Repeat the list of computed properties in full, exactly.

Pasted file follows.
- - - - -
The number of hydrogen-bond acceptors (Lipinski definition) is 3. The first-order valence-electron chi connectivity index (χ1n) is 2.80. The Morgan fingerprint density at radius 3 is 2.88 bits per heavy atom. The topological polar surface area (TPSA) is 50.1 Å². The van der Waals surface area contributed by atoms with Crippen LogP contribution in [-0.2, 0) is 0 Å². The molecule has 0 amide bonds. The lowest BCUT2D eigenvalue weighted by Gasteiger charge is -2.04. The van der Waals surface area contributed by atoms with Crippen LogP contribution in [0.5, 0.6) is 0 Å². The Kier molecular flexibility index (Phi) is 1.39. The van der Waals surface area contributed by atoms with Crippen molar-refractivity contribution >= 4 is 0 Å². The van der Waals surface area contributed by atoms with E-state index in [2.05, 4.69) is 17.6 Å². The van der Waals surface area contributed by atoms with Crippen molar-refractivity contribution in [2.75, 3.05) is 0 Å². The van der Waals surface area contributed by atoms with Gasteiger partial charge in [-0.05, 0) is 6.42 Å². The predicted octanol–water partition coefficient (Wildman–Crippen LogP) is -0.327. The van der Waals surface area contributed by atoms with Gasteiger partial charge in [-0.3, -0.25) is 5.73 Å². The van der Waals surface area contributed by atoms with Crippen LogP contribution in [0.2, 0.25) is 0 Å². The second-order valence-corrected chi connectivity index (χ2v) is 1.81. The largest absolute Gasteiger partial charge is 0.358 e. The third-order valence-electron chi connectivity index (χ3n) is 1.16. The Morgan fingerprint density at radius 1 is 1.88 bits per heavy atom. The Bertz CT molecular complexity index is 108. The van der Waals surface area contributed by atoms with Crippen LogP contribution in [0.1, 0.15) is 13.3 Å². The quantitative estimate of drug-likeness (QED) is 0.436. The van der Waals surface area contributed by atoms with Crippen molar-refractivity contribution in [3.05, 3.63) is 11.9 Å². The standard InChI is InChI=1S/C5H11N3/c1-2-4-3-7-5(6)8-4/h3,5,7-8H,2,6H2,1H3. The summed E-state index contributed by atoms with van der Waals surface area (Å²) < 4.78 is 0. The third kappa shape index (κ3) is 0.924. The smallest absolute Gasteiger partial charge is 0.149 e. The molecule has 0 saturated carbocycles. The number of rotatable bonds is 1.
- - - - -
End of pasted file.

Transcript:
The number of hydrogen-bond acceptors (Lipinski definition) is 3. The first-order valence-electron chi connectivity index (χ1n) is 2.80. The Morgan fingerprint density at radius 3 is 2.88 bits per heavy atom. The topological polar surface area (TPSA) is 50.1 Å². The van der Waals surface area contributed by atoms with Crippen LogP contribution in [-0.2, 0) is 0 Å². The molecule has 0 amide bonds. The lowest BCUT2D eigenvalue weighted by Gasteiger charge is -2.04. The van der Waals surface area contributed by atoms with Crippen LogP contribution in [0.5, 0.6) is 0 Å². The Kier molecular flexibility index (Phi) is 1.39. The van der Waals surface area contributed by atoms with Crippen molar-refractivity contribution >= 4 is 0 Å². The van der Waals surface area contributed by atoms with E-state index in [2.05, 4.69) is 17.6 Å². The van der Waals surface area contributed by atoms with Crippen molar-refractivity contribution in [2.75, 3.05) is 0 Å². The van der Waals surface area contributed by atoms with Gasteiger partial charge in [-0.05, 0) is 6.42 Å². The predicted octanol–water partition coefficient (Wildman–Crippen LogP) is -0.327. The van der Waals surface area contributed by atoms with Gasteiger partial charge in [-0.3, -0.25) is 5.73 Å². The van der Waals surface area contributed by atoms with Crippen LogP contribution in [0.2, 0.25) is 0 Å². The second-order valence-corrected chi connectivity index (χ2v) is 1.81. The largest absolute Gasteiger partial charge is 0.358 e. The third-order valence-electron chi connectivity index (χ3n) is 1.16. The Morgan fingerprint density at radius 1 is 1.88 bits per heavy atom. The Bertz CT molecular complexity index is 108. The van der Waals surface area contributed by atoms with Crippen LogP contribution in [0.1, 0.15) is 13.3 Å². The quantitative estimate of drug-likeness (QED) is 0.436. The van der Waals surface area contributed by atoms with Crippen molar-refractivity contribution in [3.05, 3.63) is 11.9 Å². The standard InChI is InChI=1S/C5H11N3/c1-2-4-3-7-5(6)8-4/h3,5,7-8H,2,6H2,1H3. The summed E-state index contributed by atoms with van der Waals surface area (Å²) < 4.78 is 0. The third kappa shape index (κ3) is 0.924. The smallest absolute Gasteiger partial charge is 0.149 e. The molecule has 0 saturated carbocycles. The number of rotatable bonds is 1.